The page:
We also have legitimate concerns when it comes to the implementation of the Source Water Protection Act, the Species at Risk Act, the Pits and Quarries Act and the Northern Growth Plan, the Green Energy Act, rural child care and employment training. 

You all know I could go on. 

There isn’t a delegate in this room that hasn’t been frustrated by the need to apply another community’s solution to their local problem. 

More than ever, our governments need to work together to strengthen rural communities – and create new economic opportunities – so that Ontario can thrive and succeed.

So we have not only come here to learn. We have also come here to meet with our Provincial colleagues – and to communicate what’s needed in Tillsonburg, Timmins and Timiskaming. 

(Pause) 

It’s not always easy... 

In the fall of 2011, ROMA released A Voice for Rural and Northern Ontario, our updated rural and northern discussion paper. 

It provides a simple guide that the Province should use when developing policies and programs for our communities. 

It explains why our communities have to be viewed though a different lens – and it helps them to do that. 

AMO helped us to develop and promote the paper. It is available at the AMO booth, and on the front page of our website and theirs. 

I encourage you to get a copy and to share it. 

We are not just here to learn. We are also here to teach. 

We have to stay on their radar and that’s why we at ROMA will continue to bring a strong rural voice to any discussions. 

If we don’t blow our horn, history has shown that we will be left out or ignored. 

I encourage you to visit the AMO booth, pick up a copy of our paper, and learn what’s involved in the rural and northern municipal discussion. 

During this afternoon’s program, ROMA is pleased to present a concurrent session that will explore key highlights in A Voice for Rural and Northern Ontario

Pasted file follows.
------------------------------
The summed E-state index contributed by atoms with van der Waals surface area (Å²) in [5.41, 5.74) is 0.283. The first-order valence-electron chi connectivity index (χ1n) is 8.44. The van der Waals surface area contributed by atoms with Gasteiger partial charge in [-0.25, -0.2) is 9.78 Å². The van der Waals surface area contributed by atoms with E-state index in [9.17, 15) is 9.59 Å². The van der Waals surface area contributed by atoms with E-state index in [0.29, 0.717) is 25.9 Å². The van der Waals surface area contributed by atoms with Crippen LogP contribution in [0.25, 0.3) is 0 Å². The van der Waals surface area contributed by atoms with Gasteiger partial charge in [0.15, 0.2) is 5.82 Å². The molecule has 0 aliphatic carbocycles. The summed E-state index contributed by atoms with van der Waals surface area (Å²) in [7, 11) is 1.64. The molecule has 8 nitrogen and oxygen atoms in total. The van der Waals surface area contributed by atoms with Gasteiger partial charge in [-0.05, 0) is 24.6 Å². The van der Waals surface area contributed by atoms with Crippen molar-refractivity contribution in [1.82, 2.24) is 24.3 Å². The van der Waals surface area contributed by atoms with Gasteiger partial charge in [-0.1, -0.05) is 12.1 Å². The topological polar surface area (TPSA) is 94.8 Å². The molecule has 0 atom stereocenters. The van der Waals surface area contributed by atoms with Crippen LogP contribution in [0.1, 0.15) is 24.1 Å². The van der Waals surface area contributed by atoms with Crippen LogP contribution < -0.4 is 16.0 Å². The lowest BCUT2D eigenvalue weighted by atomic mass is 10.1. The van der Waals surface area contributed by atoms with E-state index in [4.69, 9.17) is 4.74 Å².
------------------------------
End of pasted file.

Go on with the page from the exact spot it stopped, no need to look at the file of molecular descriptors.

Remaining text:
The session will place several initiatives under the Northern and Rural Lens, show you how provincial policies and programs impact rural communities and how those impacts can be addressed in ways that reflect the uniqueness of our rural and northern communities. 

I know that many of you have pressing issues of one kind or another. 

That is why we appreciate the need to keep doors open and maintain a good relationship with everyone at Queen’s Park. 

The alternative to working with the government is standing outside on the lawn and shouting at closed doors.

I’ve done that before. I stood there, angry, waving my sign around. 

The whole time I thought to myself, "there has to be a better way." 

There is – and you are looking at it. 

This conference is designed to be a vehicle to facilitate partnerships, share success stories, and inspire positive change. 

It doesn’t happen overnight and we don’t get everything we want. But we have achieved quite a bit over the years and we need to keep grinding away in the most productive way that we can. 

Once again, I’d like to thank all the speakers and presenters, as well as the delegates in attendance. You have made it a success